Also, I think I posted on the Noah deluge I didn't see a response to that either. For now I won't discuss the first Epic flood story of Ziusudra, a much earlier polytheistic version of the flood of Noah.
  6. ShamashUruk

    ShamashUruk Hello

    United States
    Other Religion
    Also, concerning Biblical mythology we can see that the composition and nature of the Covenant Code (Exodus 20:23–23:19). Contends that this law collection, the pinnacle of the revelation at Mount Sinai according to the story of Exodus 19–24, is directly, primarily, and throughout dependent upon the Laws of Hammurabi. The Biblical text imitated the structure of this Akkadian text and drew upon its content to create the central casuistic laws of Exodus 21:2–22:19, as well as the outer sections of apodictic law in Exodus 20:23–26 (along with the introduction of 21:1) and 22:20–23:19.2 This primary use of the Laws of Hammurabi was supplemented with the occasional use of material from other cuneiform law collections and from native Israelite-Judean sources and traditions. The time for this textual borrowing was most likely during the Neo-Assyrian period, specifically sometime between 740 and 640 BCE, when Mesopotamia exerted strong and relatively continuous political control and cultural sway over the kingdoms of Israel and Judah, and a time when the Laws of Hammurabi were actively copied in Mesopotamia as a literary-canonical text. The Covenant Code also appears to be a unified composition, given the influence of Hammurabi’s laws throughout, the thematic integrity resulting from this, the unique scribal talents and interests necessary for the text’s composition, and its temporal proximity to the basic laws of Deuteronomy, which depend on the Covenant Code’s laws and date not much later, probably to the latter half of the seventh century. Moreover, because the Covenant Code is largely a creative rewriting of Mesopotamian sources, it is to be viewed as an academic abstraction rather than a digest of laws practiced by Israelites and Judeans over the course of centuries. Its selective character and the manner in which it reshapes the political and theological landscape of the Laws of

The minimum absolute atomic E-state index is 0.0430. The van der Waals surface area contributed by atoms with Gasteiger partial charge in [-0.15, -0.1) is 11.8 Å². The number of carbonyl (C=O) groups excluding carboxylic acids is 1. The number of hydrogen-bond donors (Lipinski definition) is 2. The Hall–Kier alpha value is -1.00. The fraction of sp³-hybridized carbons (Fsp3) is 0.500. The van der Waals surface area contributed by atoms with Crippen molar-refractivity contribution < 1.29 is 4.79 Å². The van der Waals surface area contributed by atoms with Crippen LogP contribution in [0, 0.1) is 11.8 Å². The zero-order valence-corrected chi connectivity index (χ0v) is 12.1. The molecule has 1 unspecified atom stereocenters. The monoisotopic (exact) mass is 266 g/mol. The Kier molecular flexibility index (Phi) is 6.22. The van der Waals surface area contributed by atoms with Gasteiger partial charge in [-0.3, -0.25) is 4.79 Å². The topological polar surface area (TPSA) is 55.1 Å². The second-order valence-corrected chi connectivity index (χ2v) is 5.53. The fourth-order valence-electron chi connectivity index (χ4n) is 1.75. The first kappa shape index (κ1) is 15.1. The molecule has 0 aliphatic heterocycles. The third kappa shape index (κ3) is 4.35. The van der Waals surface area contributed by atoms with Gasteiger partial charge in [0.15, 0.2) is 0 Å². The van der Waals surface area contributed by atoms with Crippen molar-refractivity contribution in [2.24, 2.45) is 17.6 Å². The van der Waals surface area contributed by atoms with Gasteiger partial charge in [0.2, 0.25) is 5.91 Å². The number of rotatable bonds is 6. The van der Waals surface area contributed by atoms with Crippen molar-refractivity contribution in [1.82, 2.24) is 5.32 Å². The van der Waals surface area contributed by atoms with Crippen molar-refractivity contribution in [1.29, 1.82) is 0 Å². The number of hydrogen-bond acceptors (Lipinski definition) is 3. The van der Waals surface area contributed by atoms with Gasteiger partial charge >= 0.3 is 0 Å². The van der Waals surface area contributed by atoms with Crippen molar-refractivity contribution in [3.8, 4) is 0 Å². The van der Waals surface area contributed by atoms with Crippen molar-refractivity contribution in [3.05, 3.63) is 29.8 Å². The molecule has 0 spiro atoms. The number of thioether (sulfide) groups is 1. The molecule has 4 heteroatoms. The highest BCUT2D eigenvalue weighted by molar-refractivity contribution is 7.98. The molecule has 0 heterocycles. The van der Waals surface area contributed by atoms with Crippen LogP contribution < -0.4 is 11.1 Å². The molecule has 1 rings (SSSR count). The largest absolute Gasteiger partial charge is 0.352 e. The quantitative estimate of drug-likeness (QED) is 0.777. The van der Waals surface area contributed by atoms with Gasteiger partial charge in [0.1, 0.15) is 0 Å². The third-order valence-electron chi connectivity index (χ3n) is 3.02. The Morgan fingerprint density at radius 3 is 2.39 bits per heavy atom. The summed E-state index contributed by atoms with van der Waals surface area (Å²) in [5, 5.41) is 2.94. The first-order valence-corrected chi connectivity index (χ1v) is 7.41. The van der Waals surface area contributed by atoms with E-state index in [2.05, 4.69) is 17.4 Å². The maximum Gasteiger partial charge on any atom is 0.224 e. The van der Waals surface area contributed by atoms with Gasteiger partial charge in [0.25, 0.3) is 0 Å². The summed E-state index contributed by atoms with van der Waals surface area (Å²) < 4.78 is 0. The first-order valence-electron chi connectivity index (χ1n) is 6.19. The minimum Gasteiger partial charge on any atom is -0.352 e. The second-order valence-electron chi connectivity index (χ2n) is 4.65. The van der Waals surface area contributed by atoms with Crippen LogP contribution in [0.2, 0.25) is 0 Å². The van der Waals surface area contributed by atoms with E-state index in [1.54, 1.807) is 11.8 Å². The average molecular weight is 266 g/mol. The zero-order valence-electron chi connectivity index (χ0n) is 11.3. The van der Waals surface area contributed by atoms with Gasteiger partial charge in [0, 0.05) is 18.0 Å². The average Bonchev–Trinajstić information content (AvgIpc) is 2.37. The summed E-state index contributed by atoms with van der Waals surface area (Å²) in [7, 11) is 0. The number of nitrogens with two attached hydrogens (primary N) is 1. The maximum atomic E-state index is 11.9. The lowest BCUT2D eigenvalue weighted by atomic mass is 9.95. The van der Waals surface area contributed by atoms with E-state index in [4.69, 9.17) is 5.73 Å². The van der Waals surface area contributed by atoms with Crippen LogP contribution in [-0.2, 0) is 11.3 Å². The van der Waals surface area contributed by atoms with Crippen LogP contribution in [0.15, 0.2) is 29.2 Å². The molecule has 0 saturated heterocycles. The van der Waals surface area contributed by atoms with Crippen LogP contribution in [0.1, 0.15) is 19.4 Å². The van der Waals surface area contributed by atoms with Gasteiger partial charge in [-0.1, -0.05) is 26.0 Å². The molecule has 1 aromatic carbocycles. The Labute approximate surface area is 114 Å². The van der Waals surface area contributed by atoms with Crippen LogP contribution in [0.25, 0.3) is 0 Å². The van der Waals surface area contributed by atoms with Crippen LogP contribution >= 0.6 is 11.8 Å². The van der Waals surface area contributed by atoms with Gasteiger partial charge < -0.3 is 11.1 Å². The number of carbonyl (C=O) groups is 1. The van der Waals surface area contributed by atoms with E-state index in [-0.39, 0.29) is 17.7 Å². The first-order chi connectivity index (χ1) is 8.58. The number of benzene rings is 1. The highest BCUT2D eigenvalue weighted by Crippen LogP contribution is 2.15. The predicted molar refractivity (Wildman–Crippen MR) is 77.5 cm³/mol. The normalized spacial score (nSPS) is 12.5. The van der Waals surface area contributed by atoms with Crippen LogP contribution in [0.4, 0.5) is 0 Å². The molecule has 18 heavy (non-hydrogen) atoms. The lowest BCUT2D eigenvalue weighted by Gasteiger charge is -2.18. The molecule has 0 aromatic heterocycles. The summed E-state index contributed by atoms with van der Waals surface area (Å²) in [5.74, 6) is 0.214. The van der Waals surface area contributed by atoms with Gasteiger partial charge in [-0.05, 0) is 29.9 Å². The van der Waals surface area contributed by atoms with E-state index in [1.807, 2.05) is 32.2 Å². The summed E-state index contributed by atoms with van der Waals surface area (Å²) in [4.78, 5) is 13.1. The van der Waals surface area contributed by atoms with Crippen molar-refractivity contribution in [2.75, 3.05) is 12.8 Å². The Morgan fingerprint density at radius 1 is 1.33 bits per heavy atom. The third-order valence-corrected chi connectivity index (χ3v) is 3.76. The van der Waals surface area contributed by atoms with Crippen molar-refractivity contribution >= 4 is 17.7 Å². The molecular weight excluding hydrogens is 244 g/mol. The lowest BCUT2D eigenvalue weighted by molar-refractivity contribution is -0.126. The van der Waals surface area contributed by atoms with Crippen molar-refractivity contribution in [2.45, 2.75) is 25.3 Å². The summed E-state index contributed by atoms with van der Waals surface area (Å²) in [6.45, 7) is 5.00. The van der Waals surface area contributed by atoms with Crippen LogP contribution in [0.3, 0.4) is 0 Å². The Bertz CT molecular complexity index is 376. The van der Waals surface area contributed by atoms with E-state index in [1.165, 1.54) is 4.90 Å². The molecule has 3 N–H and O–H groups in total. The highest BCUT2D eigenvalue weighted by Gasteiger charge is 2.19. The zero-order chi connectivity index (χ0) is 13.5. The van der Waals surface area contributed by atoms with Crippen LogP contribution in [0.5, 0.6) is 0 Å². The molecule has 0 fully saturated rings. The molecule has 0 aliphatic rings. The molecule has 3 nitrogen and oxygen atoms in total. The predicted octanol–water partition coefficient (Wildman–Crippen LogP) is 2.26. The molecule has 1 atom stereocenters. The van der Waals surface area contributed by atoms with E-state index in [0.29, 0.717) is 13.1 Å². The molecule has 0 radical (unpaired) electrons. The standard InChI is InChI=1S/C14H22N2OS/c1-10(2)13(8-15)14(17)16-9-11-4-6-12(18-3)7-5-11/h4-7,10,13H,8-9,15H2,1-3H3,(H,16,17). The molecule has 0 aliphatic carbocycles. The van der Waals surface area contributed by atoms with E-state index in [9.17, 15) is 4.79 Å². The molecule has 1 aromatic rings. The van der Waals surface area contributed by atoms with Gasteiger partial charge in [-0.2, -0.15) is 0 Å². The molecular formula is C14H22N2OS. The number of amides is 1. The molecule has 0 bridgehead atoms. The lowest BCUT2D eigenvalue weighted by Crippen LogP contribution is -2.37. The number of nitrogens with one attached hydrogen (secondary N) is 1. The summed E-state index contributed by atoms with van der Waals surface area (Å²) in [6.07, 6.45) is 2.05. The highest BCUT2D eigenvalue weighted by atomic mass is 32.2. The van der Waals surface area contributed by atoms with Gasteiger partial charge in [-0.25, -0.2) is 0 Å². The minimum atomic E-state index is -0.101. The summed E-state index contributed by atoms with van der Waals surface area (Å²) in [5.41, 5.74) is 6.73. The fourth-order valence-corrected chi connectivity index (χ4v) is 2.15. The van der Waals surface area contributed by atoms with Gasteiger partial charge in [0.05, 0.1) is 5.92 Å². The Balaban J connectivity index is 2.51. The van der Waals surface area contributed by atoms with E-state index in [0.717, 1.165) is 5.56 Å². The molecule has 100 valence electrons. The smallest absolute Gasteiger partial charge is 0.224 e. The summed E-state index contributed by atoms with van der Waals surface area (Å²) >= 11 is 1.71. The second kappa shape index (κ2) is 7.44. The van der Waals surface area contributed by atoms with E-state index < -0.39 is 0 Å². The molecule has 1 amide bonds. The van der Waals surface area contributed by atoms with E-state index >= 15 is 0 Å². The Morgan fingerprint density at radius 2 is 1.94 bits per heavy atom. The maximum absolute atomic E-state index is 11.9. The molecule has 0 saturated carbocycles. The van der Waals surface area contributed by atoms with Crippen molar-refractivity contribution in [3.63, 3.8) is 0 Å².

Hammurabi, in fact, make it appear to be preeminently an ideological document, a response to Assyrian political and cultural domination.

    Inventing God's laws How the Covenant Code of the Bible Used and Revised the Laws of Hammurabi by author: David P Wright
  7. Quid est Veritas?

    Quid est Veritas? In Memoriam to CS Lewis

    I would just point out that Moses is generally not taken to be the author of the Pentateuch, especially seeing that he dies within it.

    Secondly, how do you determine Dilmun to be equivalent of Nod? This is a stretch with no etymologic backing. Dilmun has the best chance of lying somewhere around the Shatt-al-arab, which of course did not really exist in its modern form in Sumerian times. Unless you are thinking of the theory that Bahrain is Dilmun? The problem here is that it is not east of Mesopotamia as such. Dilmun has not really been found.

    The Baal narrative with Jezebel does not necessarily imply Melqart, which was more a Phoenician development itself. As you well know, quite a lot of syncretism is possible, especially in related West Semitic religious traditions, so it could just as well have been a foreign Baal so syncretised. It is probably meant to represent the tribal god of the Northern Kingdom, as the Calves at Dan and Bethel did (or perhaps acted as a seder for him). Sufficed to say, the northern prophets vehemently objected, but it seemed to be more the infiltration of these ideas into their parochial practices that seems to have been their chief opposition, and in so doing, we see a true Monotheistic idea emerging therefrom. We see this clearly in Isaiah, Hosea, Amos or Jeremiah; the paring down of their practices from monolatry to monotheist.

    What response are you looking for regarding Noah vs Utnapishtim? Indo-European peoples also had flood myths like Deucalion in Greece or Matsya in India. It is likely something that goes back to Proto-Indo-European here, as so many different groups have similar myths. Semitic people also share such myths in common, so perhaps this myth descended from some pre-Semitic, Pre-Proto-Indo-European period where those two groups diverged. Who can really say? It is the same argument with the garden of Eden and Snake motief. The Indo-European peoples have their own versions, like the Garden of the Hesperides, the Persian Soma tree, or Yggdrasil with Nidhogg eating its roots. What specifically you are trying to imply, by associations between Sumerian and Semitic beliefs, are no different than those between both these groups and Indo-European, but I am unsure what that would be?